Comic book review: A Chinese Life (从小李到老李)

A Chinese Life is a three-volume comic book that tells the life of a Chinese man since he is born in the middle 1950s until the present day. This Chinese man is Yunnanese artist Li Kunwu (李昆武) and he also draws and co-writes this comic book, the other co-author being P. Ôtie, a French writer and personal friend of Li Kunwu who came up with the idea of creating a comic book about growing up during the Mao era. The Chinese title is 从小李到老李 which literally means “From Little Li to Old Li”. I read it in Chinese but it seems the original version is in French and it was first edited in France.



The first book starts telling the story of how his parents met: his father was a Communist Party official in Yunnan and his mother was a peasant. Then it continues remembering his childhood. This is not a Chinese history book, but a collection of memories and personal experiences from someone who lived during the Great Leap Forward, the Cultural Revolution or the economic reforms of the 80s and recalls them without any kind of commentary or political criticism. He just tells the events as they were and as they affected him personally as a kid/man living in Kunming.


One of the first anecdotes in the book happened when he was very small, almost a baby. His father read in the newspaper a story about a 6 months old girl who at that tender age could already say “Long live Chairman Mao”. His father then tried to make him say it but he could barely say mommy and daddy, so obviously he didn’t pronounce the words “Long live Chairman Mao” and his father gets angry and thinks he might be a little retarded.


He recalls the obsession China had during the Great Leap Forward to surpass the United States and the United Kingdom in steel production. To achieve it, every town and village would have their own furnace and everybody contributed to the task bringing any metal articles they could find around their homes (this also appears in Zhang Yimou’s movie “To Live“). When they ran out of coal to keep the furnaces’ fires, they cut all the trees. Later there was another movement in which citizens also had to participate: kill every bird and insect that could spoil the crops. Schoolchildren spent their free time hunting flies and mice while peasants starved in the countryside.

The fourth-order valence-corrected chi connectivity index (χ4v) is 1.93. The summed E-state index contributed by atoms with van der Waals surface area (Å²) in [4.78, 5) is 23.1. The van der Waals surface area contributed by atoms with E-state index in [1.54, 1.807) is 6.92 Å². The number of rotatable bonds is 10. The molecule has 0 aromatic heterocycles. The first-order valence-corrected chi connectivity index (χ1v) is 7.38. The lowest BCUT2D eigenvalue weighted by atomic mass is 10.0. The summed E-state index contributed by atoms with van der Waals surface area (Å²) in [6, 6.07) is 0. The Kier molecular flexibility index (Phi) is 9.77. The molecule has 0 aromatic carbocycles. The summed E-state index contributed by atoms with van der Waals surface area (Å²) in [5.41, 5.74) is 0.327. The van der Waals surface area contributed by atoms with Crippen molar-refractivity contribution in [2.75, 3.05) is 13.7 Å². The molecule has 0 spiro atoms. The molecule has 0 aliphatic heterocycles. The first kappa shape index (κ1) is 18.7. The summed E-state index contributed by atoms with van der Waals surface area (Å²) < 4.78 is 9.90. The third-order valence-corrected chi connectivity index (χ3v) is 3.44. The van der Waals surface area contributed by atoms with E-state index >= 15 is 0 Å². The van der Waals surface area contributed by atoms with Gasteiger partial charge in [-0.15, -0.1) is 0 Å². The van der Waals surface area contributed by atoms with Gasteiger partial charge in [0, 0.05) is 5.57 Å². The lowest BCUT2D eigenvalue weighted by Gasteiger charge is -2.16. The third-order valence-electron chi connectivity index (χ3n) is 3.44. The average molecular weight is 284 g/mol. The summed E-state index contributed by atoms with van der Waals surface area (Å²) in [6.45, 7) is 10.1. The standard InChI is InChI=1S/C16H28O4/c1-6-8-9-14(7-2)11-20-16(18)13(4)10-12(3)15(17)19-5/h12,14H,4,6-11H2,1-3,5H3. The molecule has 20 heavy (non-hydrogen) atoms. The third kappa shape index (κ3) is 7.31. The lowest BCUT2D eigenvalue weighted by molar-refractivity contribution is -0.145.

Then it’s the Cultural revolution and it’s time to eliminate every glimpse of modernity and intellectuality. Schoolkids patrol the town looking for suspects, like the hairdresser, whose pants are very tight: if a bottle can’t pass through the ankle opening of the pants then you are a nasty bourgeois! At school it is knows that Li Kunwu can draw, so he gets in charge of illustrating several educational posters. One of them is for the hairdresser, to let his customers know which haircuts are Revolution-approved and which aren’t.


It seems kids were quite happy during the Cultural Revolution. They didn’t have to go to class and could insult teachers and denounce them as counterrevolutionaries. But soon purges start and Li Kunwu’s father is sent to a forced labor camp. When he is a little bit older, Li joins the army. The first book ends when his battalion knows about Mao’s death.

Spoiler alert: Mao dies.

In the second book Li is still in the army, goes to the countryside to work as a peasant and tries to get accepted as a member of the Communist Party. But there are two big problems: his father was an official and his grandfather owned land. The third book describes the economic reforms and openings of the 80s. It’s not Li Kunwu personal story but the tales of people he knew; some of them worked hard and ended up rich and leading successful businesses while others were not so lucky. As I mentioned before, don’t expect to find any political criticism in A Chinese Life. Some reviews I read online reproach the authors for not doing so and taking a position. However, I think that the people who lived during that time did what they did because they had no other option, and they really adored Chairman Mao and thought of him as a father. A little bit like current North Korea, maybe. If you are interested in reading A Chinese Life you can find it on Amazon, Book Depository and other online bookstores. In China you can get it in Amazon China or Taobao. Have you read any Chinese comic books? I’m looking for new readings!